Big, hard wood. Lots of it. (Sorry, Ben’s 15-year-old boy humor has rubbed off on me). After a week and a half of waiting. Ben got a call Monday afternoon, but missed it because he was working out. Yesterday we looked at the slabs and loved what we saw.
That dark spot is water, but it kind of shows what it will look like when oiled.
While paying for the boards, Ben talked to the clerk about the cabinet shop to do the finishing work. I guess they refer customers to two shops often, so they delivered the slabs to the shop, free of charge.
Yesterday afternoon Ben went to the shop to help sand everything down to get them ready for install. He and the shop foreman sanded both sides of the slabs, cut the backs square, squared up the pieces for the bar top and glued them together (more on that in a minute) in about an hour and a half. The price? $125, because they did more than we initially agreed on, Ben paid him $160. And here’s what the Bubinga looks like now.
There is a lot of variation in each board.
I can’t wait to see the grain pop once we get oil on it.
One problem though. We were told each slab would be three feet wide and 11 feet long. They’re only 27 inches wide, but 13 feet long. In a way it’s good because we’ll have less waste. To get cabinet depth counters, we’ll cut two inches off each piece.
The reason the narrower pieces are a problem? We planned to use the one foot or so wide remnants for the bar top. Although our counters are only 34 square feet and these pieces have 52 square feet total, the remaining 18 feet are in one large 7 foot by two foot chunk. And we need a piece twenty inches deep and ten feet long for the bar. So we also bought two boards of Sappelle (African Walnut). Each is about ten inches wide and nearly eleven feet long. Hence the reason the cabinet shop joined the pieces together. They’re still drying at the shop. Most likely Ben will pick it up tonight. Countertop cutting can start soon.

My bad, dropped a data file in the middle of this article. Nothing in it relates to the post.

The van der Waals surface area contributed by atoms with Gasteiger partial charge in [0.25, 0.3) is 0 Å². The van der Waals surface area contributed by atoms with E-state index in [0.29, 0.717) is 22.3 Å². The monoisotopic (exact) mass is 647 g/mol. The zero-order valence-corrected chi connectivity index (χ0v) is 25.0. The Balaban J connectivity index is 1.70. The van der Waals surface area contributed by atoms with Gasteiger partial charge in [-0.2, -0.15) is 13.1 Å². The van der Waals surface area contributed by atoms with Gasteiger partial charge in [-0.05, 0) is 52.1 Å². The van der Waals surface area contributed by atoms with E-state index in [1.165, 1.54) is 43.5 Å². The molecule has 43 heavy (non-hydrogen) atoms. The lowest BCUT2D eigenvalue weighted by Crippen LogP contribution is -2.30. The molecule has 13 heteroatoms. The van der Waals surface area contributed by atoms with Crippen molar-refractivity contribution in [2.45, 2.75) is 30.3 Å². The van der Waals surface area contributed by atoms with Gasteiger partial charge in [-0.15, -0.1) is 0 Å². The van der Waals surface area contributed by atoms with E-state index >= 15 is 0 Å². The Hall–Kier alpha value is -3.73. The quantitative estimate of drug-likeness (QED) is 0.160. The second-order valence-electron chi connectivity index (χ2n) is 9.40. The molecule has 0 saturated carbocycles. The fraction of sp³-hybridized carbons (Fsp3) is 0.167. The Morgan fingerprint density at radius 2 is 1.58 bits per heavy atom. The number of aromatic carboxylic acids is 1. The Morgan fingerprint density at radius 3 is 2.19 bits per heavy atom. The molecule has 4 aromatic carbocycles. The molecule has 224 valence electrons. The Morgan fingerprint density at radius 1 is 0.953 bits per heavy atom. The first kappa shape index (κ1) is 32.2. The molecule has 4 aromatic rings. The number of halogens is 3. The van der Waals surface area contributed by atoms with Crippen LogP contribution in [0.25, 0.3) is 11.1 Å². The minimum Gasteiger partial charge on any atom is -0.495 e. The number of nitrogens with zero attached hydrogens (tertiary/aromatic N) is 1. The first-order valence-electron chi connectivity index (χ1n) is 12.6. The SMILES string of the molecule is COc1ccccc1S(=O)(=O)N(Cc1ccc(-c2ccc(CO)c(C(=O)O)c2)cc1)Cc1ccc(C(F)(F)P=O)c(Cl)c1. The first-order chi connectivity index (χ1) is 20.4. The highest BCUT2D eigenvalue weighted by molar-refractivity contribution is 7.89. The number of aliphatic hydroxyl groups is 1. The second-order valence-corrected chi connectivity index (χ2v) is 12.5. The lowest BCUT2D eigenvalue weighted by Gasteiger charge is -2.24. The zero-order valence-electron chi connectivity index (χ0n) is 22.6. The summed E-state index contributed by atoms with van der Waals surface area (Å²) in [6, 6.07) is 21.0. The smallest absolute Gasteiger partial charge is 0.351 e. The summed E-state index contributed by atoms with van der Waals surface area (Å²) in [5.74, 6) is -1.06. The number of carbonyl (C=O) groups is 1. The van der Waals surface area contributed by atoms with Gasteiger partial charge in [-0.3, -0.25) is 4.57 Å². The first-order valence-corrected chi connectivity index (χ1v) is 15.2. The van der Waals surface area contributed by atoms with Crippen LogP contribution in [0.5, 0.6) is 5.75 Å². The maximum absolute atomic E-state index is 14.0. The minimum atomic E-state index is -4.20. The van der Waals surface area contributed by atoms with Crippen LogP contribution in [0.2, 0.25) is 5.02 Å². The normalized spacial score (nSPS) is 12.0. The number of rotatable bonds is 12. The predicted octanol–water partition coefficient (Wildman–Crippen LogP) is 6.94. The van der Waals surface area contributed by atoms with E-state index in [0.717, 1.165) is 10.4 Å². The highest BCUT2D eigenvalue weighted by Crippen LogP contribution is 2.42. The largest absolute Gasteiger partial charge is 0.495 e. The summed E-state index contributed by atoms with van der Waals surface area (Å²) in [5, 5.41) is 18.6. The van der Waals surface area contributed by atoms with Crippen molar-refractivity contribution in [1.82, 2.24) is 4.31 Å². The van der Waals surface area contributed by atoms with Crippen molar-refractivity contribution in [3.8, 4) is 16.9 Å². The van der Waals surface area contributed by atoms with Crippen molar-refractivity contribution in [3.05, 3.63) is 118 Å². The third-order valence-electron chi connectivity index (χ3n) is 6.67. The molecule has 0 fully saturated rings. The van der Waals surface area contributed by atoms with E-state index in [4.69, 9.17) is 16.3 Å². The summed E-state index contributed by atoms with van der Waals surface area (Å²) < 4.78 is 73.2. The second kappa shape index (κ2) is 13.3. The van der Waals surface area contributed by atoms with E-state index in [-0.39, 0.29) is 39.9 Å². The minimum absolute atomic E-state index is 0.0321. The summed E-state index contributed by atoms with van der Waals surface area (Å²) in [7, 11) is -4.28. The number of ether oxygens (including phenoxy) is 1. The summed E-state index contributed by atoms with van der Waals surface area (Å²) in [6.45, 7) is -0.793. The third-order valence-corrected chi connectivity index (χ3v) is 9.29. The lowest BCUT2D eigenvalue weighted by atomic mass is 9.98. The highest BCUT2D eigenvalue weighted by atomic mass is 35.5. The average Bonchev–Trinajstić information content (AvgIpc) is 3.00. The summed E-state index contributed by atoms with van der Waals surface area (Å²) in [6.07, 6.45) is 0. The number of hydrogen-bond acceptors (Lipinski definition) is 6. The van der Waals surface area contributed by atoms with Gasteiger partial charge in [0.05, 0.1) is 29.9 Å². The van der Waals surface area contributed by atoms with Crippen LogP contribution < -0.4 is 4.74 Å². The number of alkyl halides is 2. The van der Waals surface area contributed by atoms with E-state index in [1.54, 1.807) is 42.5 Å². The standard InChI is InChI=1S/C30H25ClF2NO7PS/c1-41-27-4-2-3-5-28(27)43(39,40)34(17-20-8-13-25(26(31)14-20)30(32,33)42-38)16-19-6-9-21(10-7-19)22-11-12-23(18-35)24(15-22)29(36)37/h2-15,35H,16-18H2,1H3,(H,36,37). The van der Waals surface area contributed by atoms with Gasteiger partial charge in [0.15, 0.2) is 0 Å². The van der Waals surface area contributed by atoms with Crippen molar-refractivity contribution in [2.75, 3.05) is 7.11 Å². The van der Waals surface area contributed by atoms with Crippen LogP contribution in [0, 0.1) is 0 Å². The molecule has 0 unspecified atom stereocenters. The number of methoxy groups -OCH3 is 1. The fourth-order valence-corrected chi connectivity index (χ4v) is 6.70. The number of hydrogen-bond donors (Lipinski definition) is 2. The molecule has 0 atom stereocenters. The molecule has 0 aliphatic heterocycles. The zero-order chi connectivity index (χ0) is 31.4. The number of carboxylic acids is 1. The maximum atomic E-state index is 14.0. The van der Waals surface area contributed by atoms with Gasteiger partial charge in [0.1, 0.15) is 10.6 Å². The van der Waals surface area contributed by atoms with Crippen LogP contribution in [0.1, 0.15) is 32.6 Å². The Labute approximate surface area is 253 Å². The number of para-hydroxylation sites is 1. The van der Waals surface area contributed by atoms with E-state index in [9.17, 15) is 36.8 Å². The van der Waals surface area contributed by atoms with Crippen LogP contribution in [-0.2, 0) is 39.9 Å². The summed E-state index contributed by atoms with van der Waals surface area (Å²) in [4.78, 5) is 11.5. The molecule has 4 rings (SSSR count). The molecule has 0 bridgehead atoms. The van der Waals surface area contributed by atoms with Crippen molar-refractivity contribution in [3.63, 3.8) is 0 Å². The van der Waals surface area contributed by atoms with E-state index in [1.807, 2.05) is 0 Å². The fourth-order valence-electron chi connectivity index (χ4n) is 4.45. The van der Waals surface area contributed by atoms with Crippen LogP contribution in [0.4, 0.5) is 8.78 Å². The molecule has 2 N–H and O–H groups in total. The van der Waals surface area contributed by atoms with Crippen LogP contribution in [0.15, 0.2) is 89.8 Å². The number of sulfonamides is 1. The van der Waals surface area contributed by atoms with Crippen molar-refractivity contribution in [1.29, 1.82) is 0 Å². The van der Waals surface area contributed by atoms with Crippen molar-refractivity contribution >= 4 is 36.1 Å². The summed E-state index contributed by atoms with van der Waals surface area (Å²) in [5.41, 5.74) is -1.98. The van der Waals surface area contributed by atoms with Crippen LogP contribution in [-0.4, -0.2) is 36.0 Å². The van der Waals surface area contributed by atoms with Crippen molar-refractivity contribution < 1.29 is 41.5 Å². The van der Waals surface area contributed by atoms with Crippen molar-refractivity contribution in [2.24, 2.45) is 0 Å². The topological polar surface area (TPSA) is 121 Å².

After stopping to check out the wood, the boys and I headed over to Hobby Lobby to look for knobs for the upper cabinets. Luckily, all hardware is 50% off! And there’s a lot to choose from. My mental list of requirements: has to have silver to coördinate with the drawer pulls, glass or metal, not ceramic, must look chic, not cheesy. Here’s what made the cut.
Faceted glass knobs are always pretty.
But I think they’re a little safe. I want something fun to add some personality to the neutral space.
Diamond clear glass pulls. Again, too boring.
These square ones are pretty, but they only come in clear glass. Boo.
I looooved these pale pink bubble knobs. Too bad there wasn’t a blue or green or something.
Then, I saw these.
The color is fantastic, the small bubbles and decorative plate add personality. With 50% off, each knob is $2.50; we need six. I think they’re perfect for the kitchen, but we’ll have to see what Ben thinks.
Are you on board with the wood counters? (Pun intended) Have a favorite door knob? Often make jokes a teenage boy would?